Red Cadillac jump started Vegas career
Bob Stupak headed straight to Las Vegas when he returned to the U.S. from Australia in the early 1970s. Vegas was his kind of town, as he would tell friends and acquaintances. There was no place else he wanted to be.
The attitudes that flourished in the fertile soil of the gambling business during those years produced a perfume of sorts, a complement to his constant embrace of the outrageous.
During those years in Australia, the high school dropout from Pittsburgh had made a lot of money selling coupon books of one kind or another. Stupak lived in hotels, enjoying the good life that went with room service and maid service.
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"I liked having people pick up after me, not having to deal with my own dirty laundry," he told a Las Vegas acquaintance.
He rented a Las Vegas apartment, but several days of that brought him face to face with the grim reality of his new surroundings. There wasn’t anyone to deal with the dirty laundry issue, to provide clean towels on a regular basis. And how was he supposed to live without room service?
There had to be a better way, Stupak decided. Turned out there was. He went over to Caesars Palace and negotiated a long-term rate that made the Palace his new home. Yes, indeed, Caesars Palace was the place to be, full of the personalities and gambling that made Las Vegas his choice of towns. And there were lots of fresh towels and room service to boot.
He wandered the resort’s dimly lit corridors day and night as his moods drove him – gambling, drinking, eating, hanging out. Soaking up the ambience. There was no such thing as too much of a good thing.
And at that time in his life, he could certainly afford it. Tomorrow would take care of itself. Life beyond the Caesars front door held little interest for him.
So he’s walking through the convention area one day at a time when the leftovers from a gathering of some kind were being packed up and moved out. One of those items was a bright red Cadillac convertible. The sight of it stopped Stupak in his tracks. He walked around it. He admired it. He had to have it.
He located the person in charge of the meeting and the Cadillac and said he wanted the car. Now! The person to whom he spoke raised his eyebrows, perhaps thinking that he had heard things could happen this way in Las Vegas. A deal was negotiated and Stupak very quickly found himself the owner of that Cadillac convertible. It was a vehicle that seemed to speak his name.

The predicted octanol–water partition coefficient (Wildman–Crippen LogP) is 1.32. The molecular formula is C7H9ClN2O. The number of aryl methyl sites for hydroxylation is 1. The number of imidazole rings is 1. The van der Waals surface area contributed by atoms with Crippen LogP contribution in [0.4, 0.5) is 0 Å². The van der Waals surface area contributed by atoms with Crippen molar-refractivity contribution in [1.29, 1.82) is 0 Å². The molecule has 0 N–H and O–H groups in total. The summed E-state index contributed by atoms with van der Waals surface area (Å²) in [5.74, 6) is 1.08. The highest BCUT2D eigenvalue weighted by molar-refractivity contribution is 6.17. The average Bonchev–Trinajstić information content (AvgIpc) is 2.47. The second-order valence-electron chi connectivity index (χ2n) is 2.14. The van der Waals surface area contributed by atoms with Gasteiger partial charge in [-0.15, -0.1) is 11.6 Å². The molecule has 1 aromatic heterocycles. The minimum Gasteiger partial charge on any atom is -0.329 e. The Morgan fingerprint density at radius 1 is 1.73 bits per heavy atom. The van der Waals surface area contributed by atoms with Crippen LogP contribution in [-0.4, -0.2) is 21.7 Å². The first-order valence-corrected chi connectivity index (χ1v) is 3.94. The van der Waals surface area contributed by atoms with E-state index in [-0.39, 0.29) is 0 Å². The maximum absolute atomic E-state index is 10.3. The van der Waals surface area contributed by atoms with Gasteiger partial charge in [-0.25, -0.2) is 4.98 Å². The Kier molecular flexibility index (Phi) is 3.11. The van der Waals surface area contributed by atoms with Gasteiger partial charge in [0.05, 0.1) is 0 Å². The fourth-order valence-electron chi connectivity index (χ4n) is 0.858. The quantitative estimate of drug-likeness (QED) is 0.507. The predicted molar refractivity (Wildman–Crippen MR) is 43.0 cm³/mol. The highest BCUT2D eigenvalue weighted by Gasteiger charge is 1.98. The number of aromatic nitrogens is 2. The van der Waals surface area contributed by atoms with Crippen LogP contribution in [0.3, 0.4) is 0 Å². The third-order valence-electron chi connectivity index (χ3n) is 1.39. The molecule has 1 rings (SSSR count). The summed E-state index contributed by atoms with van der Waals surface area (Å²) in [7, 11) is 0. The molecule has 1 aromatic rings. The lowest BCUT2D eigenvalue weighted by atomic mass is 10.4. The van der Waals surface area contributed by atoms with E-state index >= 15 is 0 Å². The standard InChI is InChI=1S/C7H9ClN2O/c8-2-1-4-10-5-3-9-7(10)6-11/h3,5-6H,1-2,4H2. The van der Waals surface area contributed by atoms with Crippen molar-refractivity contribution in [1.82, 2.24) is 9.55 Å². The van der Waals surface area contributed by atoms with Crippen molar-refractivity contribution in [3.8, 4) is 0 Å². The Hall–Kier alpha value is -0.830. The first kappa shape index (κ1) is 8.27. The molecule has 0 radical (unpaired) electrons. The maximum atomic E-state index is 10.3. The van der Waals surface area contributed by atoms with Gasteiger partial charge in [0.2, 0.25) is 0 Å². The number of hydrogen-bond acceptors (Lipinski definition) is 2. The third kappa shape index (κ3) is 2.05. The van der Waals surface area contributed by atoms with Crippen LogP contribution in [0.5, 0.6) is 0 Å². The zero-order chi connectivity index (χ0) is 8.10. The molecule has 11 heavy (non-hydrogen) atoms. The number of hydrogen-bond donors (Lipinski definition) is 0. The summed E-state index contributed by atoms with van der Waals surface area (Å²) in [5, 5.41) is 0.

But what to do with it?
Owning the car did not mean Stupak was ready to leave Caesars, to drive his Cadillac and go, well, where?
There was no place else he cared about being. So he found the person in charge of such matters at Caesars and issued these instructions: "Park it out front where I can see it from the door and feel good about having a car like this."
They did as instructed and Stupak returned to enjoying the good life at Caesars Palace for a few days or several weeks. Telling this story years after the fact, Stupak was unclear on certain elements of the time line.
But one point he makes: "I never drove the car anywhere, not even once."
What happened was one day a Caesars Palace official located him and said he was sorry to be the bearer of sad tidings, but…
Apparently, a drunk had forgotten the difference between the brake and gas pedal or whatever and had driven another car into the side of Stupak’s beautiful red Cadillac with enough force to guarantee the Cadillac would never be the same.
The incident seemed to jar Stupak, to bring him back to the surface, out of his hibernation, as it were. It was time to leave Caesars, and he did, embarking on the first steps in a long series of ventures that would forever guarantee him a place on the list of Las Vegas personalities who made a difference.
Question? Comment? E-mail me at: Phil Hevener